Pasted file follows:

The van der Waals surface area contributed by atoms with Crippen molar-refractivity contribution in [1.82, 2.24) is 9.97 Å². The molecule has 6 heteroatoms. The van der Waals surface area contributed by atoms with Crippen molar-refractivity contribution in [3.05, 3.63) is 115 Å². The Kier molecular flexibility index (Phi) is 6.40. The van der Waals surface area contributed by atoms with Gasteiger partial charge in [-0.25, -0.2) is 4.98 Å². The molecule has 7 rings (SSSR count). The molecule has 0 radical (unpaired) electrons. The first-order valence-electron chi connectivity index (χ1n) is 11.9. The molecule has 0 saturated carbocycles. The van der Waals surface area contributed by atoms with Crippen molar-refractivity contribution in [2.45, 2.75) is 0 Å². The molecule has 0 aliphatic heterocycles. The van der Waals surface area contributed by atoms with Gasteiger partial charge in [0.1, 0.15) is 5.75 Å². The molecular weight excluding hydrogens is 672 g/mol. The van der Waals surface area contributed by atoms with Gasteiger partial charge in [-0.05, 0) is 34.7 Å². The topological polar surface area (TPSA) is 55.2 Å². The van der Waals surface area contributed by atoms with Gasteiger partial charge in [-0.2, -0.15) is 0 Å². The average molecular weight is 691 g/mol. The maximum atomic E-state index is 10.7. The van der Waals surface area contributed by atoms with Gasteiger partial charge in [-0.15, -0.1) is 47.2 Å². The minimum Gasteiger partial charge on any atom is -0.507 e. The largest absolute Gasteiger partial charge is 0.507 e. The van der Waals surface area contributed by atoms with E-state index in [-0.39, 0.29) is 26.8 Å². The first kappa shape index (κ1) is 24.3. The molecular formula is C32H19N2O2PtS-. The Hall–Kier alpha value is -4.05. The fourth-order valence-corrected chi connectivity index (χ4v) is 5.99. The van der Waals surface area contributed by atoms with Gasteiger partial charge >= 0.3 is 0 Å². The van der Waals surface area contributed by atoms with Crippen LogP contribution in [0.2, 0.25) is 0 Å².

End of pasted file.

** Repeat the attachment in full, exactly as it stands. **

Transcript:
The van der Waals surface area contributed by atoms with Crippen molar-refractivity contribution in [1.82, 2.24) is 9.97 Å². The molecule has 6 heteroatoms. The van der Waals surface area contributed by atoms with Crippen molar-refractivity contribution in [3.05, 3.63) is 115 Å². The Kier molecular flexibility index (Phi) is 6.40. The van der Waals surface area contributed by atoms with Gasteiger partial charge in [-0.25, -0.2) is 4.98 Å². The molecule has 7 rings (SSSR count). The molecule has 0 radical (unpaired) electrons. The first-order valence-electron chi connectivity index (χ1n) is 11.9. The molecule has 0 saturated carbocycles. The van der Waals surface area contributed by atoms with Crippen molar-refractivity contribution in [2.45, 2.75) is 0 Å². The molecule has 0 aliphatic heterocycles. The van der Waals surface area contributed by atoms with Gasteiger partial charge in [0.1, 0.15) is 5.75 Å². The molecular weight excluding hydrogens is 672 g/mol. The van der Waals surface area contributed by atoms with Gasteiger partial charge in [-0.05, 0) is 34.7 Å². The topological polar surface area (TPSA) is 55.2 Å². The van der Waals surface area contributed by atoms with Gasteiger partial charge in [-0.2, -0.15) is 0 Å². The average molecular weight is 691 g/mol. The maximum atomic E-state index is 10.7. The van der Waals surface area contributed by atoms with Gasteiger partial charge in [-0.15, -0.1) is 47.2 Å². The minimum Gasteiger partial charge on any atom is -0.507 e. The largest absolute Gasteiger partial charge is 0.507 e. The van der Waals surface area contributed by atoms with E-state index in [-0.39, 0.29) is 26.8 Å². The first kappa shape index (κ1) is 24.3. The molecular formula is C32H19N2O2PtS-. The Hall–Kier alpha value is -4.05. The fourth-order valence-corrected chi connectivity index (χ4v) is 5.99. The van der Waals surface area contributed by atoms with Gasteiger partial charge >= 0.3 is 0 Å². The van der Waals surface area contributed by atoms with Crippen LogP contribution in [0.2, 0.25) is 0 Å².